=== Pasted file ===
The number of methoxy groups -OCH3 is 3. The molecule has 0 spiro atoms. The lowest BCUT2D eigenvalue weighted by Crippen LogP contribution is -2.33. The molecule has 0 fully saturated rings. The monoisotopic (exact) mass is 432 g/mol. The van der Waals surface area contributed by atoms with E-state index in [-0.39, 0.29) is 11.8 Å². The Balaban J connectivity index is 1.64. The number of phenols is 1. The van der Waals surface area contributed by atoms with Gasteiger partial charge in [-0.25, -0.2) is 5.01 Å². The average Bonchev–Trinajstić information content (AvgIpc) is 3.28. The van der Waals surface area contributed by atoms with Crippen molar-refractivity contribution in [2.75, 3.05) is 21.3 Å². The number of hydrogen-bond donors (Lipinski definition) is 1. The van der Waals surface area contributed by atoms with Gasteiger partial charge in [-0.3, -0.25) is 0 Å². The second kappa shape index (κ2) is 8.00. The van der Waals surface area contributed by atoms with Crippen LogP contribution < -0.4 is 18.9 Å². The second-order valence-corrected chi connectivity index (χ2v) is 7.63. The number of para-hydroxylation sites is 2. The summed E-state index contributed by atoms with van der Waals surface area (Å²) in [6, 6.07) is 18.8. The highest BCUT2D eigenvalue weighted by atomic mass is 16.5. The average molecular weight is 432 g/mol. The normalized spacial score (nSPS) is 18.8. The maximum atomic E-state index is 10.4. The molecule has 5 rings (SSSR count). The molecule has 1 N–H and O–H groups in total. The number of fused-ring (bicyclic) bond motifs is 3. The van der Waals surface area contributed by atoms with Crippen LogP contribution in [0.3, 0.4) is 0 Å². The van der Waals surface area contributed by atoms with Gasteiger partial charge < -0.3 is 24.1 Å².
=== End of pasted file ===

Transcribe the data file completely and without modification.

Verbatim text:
The number of methoxy groups -OCH3 is 3. The molecule has 0 spiro atoms. The lowest BCUT2D eigenvalue weighted by Crippen LogP contribution is -2.33. The molecule has 0 fully saturated rings. The monoisotopic (exact) mass is 432 g/mol. The van der Waals surface area contributed by atoms with E-state index in [-0.39, 0.29) is 11.8 Å². The Balaban J connectivity index is 1.64. The number of phenols is 1. The van der Waals surface area contributed by atoms with Gasteiger partial charge in [-0.25, -0.2) is 5.01 Å². The average Bonchev–Trinajstić information content (AvgIpc) is 3.28. The van der Waals surface area contributed by atoms with Crippen molar-refractivity contribution in [2.75, 3.05) is 21.3 Å². The number of hydrogen-bond donors (Lipinski definition) is 1. The van der Waals surface area contributed by atoms with Gasteiger partial charge in [-0.3, -0.25) is 0 Å². The second kappa shape index (κ2) is 8.00. The van der Waals surface area contributed by atoms with Crippen LogP contribution < -0.4 is 18.9 Å². The second-order valence-corrected chi connectivity index (χ2v) is 7.63. The number of para-hydroxylation sites is 2. The summed E-state index contributed by atoms with van der Waals surface area (Å²) in [6, 6.07) is 18.8. The highest BCUT2D eigenvalue weighted by atomic mass is 16.5. The average molecular weight is 432 g/mol. The normalized spacial score (nSPS) is 18.8. The maximum atomic E-state index is 10.4. The molecule has 5 rings (SSSR count). The molecule has 1 N–H and O–H groups in total. The number of fused-ring (bicyclic) bond motifs is 3. The van der Waals surface area contributed by atoms with Crippen LogP contribution in [0.3, 0.4) is 0 Å². The van der Waals surface area contributed by atoms with Gasteiger partial charge < -0.3 is 24.1 Å².